Greeted as a game-changing accessory on its release in 2013, the Coravin wine preservation system hit the news for the wrong reasons in summer 2014 after a series of incidents raised questions about its safety. Jamie Goode asks if swift action by its manufacturers has been enough to turn things around for a tool with the potential to transform the way fine wine is consumed

The list of wine accessories is a long one. But aside from the corkscrew, the decanter, and various devices that assist in the cleaning of the decanter, I can't think of many that are essential, and there are some that are highly dubious in terms of their true utility. (Here I am thinking of various aerating devices, the "breathable" wine glass, and various magnetic wine-aging devices.) But in July 2013, we saw the introduction of a wine accessory that is truly -- to use a rather clichéd bit of business-speak -- game changing. It's the Coravin.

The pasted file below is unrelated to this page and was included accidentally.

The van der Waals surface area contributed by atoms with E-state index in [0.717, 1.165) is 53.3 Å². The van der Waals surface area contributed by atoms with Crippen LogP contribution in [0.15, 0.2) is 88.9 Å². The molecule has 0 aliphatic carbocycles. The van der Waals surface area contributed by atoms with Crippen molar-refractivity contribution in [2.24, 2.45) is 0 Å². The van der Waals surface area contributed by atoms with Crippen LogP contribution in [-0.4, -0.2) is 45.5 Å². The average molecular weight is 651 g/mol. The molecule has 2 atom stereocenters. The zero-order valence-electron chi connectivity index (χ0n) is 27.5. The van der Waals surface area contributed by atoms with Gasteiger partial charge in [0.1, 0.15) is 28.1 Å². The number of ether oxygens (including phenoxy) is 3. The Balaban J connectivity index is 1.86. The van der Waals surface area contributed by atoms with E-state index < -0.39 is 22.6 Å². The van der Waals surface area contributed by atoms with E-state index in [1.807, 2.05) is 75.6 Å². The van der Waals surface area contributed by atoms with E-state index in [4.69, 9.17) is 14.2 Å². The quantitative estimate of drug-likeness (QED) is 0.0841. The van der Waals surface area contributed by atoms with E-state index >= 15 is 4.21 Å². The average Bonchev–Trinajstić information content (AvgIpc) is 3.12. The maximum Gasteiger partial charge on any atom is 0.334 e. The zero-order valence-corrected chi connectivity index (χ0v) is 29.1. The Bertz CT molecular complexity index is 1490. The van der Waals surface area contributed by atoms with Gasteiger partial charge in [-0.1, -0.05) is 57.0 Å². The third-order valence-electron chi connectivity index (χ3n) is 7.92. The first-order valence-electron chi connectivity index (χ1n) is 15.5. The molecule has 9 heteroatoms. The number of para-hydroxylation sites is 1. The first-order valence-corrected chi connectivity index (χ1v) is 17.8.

The Coravin has the potential to change how fine wine is enjoyed at a significant level, and there has been a lot of excitement about it among wine collectors, as well as in the fine-wine trade. For a long time, people have been struggling with the problem of opened wine bottles and, specifically, what to do with their contents if not all of the wine can be drunk in one sitting. If we are dealing with expensive bottles of wine, whether or not the bottle can be finished influences whether or not we open it. This applies to the collector as well as to the retailer or restaurant. Various wine-preservation devices have been marketed, but all have their shortcomings, because once a bottle has been opened and a small amount poured, the wine will have seen enough oxygen for it to lose quality if it is then recorked, even if the headspace is then filled with inert gas such as argon or has been evacuated with a vacuum device. The latter also seems to affect the aromatics of the wine (anecdotal reports and personal experience), as well as not protecting completely against further oxidation. Attempts to preserve wine by means of immediately decanting half to a clean fresh bottle, resealing it, and then drinking the remainder, also run into the problem of oxygen pick-up leading to a degradation in quality. Many people just recork a bottle and drink it the following day, and this, along with the aforementioned preservation approaches, is not a bad option for young whites or reds, some of which improve with the oxygen exposure they have seen. But for fine wines, our appreciation is based on the detection of small degrees of quality, and we want our wines to be showing as well as they can do. And older fine wines are quite fragile and won't satisfactorily survive any of these preservation attempts.